Posterior Medial Papillary Muscle Echocardiogram

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Fig. 11. Ruptured papillary muscle. (A) Transthoracic images a patient 5 d post-MI showed a mobile linear echodensity that ping-ponged between left atrium and left ventricle with each cardiac cycle (left panel). Attached at its end was the avulsed tip (head) of the posterior-medial papillary muscle. Right panel showed large postero-laterally directed MR jet as seen in from the apical four-chamber view. (B) Mid-esophageal views from patient showed the mobile tip of the dehisced papillary muscle (arrow in both panels) within the left atrium. Note the partial flail of the anterior mitral valve leaflet (left panel) with the resultant postero-laterally directed MR jet. (Please see companion DVD for corresponding video.)

Fig. 11. Ruptured papillary muscle. (A) Transthoracic images a patient 5 d post-MI showed a mobile linear echodensity that ping-ponged between left atrium and left ventricle with each cardiac cycle (left panel). Attached at its end was the avulsed tip (head) of the posterior-medial papillary muscle. Right panel showed large postero-laterally directed MR jet as seen in from the apical four-chamber view. (B) Mid-esophageal views from patient showed the mobile tip of the dehisced papillary muscle (arrow in both panels) within the left atrium. Note the partial flail of the anterior mitral valve leaflet (left panel) with the resultant postero-laterally directed MR jet. (Please see companion DVD for corresponding video.)

case presentation 5: rheumatic mitral regurgitation

A 39-yr-old female with known history of rheumatic heart disease and worsening shortness of breath was referred for an echocardiogram prior to consideration for percutaneous mitral balloon valvuloplasty.

Rheumatic heart disease is the major underlying cause of mitral stenosis. The postinflammatory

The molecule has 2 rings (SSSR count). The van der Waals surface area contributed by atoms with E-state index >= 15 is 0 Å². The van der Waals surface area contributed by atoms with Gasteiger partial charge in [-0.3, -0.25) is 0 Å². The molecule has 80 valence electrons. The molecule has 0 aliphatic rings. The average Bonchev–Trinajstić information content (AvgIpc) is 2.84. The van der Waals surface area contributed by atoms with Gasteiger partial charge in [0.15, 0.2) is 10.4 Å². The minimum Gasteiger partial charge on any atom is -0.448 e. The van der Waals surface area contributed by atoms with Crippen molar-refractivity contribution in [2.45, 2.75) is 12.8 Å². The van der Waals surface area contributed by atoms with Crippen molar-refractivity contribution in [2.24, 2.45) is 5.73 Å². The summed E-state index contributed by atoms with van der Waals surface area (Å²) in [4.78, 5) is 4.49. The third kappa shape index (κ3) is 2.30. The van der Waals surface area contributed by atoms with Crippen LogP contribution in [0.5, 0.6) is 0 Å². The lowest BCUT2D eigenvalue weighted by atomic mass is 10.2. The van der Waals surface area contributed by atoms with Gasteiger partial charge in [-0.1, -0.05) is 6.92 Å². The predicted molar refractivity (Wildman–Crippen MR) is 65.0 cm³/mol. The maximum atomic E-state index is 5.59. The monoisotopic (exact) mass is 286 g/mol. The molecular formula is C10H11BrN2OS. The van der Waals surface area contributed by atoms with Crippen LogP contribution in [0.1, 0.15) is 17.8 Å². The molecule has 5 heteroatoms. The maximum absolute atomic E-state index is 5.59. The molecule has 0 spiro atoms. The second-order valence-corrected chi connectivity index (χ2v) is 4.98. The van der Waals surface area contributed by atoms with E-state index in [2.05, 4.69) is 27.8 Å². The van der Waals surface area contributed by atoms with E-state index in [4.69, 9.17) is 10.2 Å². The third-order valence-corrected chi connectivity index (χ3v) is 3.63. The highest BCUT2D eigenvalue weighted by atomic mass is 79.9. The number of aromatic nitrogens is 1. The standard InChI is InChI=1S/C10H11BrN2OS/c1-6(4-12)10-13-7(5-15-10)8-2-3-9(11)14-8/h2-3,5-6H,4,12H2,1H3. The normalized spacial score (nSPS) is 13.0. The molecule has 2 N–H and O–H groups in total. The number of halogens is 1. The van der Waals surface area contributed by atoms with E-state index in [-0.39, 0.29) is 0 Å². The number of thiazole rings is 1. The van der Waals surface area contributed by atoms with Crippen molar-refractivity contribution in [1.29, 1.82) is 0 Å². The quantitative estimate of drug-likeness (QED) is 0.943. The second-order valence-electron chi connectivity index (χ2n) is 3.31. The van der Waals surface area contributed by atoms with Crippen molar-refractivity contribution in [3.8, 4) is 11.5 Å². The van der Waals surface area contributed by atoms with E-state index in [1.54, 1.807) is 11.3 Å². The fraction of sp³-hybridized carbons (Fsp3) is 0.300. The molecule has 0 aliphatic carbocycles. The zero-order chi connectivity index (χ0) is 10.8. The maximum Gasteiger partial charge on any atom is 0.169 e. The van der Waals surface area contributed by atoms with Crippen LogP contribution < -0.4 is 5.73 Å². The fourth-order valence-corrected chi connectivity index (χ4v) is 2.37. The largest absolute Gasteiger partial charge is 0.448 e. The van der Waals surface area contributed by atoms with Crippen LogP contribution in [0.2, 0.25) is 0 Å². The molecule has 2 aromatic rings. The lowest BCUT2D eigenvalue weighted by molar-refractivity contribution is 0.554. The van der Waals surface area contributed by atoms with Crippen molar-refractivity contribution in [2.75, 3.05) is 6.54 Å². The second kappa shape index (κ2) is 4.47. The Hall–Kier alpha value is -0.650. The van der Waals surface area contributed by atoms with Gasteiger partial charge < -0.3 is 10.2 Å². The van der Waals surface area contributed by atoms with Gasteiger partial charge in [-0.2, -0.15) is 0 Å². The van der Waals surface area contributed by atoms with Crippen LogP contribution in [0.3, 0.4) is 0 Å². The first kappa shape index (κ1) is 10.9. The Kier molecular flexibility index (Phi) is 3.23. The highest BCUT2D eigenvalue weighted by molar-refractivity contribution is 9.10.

Table 4

Indicators for Poor Prognosis in MR

1. Symptoms of heart failure

2. Left ventricular ejection fraction (LVEF) < 50% with symptoms

3. Acute-onset MR

4. Acute flail of mitral valve leaflets

5. Significant MR accompanying acute myocardial infarction

Echo Lvef Mode

Fig. 12. (A) Mitral regurgitation in the setting of rheumatic heart disease is the result of structural distortion, thickening, and restricted leaflet motion. Mitral stenosis (MS) and aortic regurgitation (AR) were also present in this patient. (B) This color M-mode through the left atrium and ventricle in the same patient shows mixed mitral stenosis-mitral regurgitation jets.

Fig. 12. (A) Mitral regurgitation in the setting of rheumatic heart disease is the result of structural distortion, thickening, and restricted leaflet motion. Mitral stenosis (MS) and aortic regurgitation (AR) were also present in this patient. (B) This color M-mode through the left atrium and ventricle in the same patient shows mixed mitral stenosis-mitral regurgitation jets.

Table 5

Grading MR Severity: Recommended Parameters

Mild

Moderate

Severe

Structural parameters Left atrial size Left ventricular size Mitral leaflets and supporting complex

Doppler parameters Color jet area

(Niquist limit 50-60 cm/s)

Jet density - CW Jet contour - CW

Pulmonary vein flow - PW

Quantitative parameters

Vena contracta width (cm)

Regurgitant volume (mL/beat)

Regurgitant fraction (%)

EROA (effective regurgitant area orifice)

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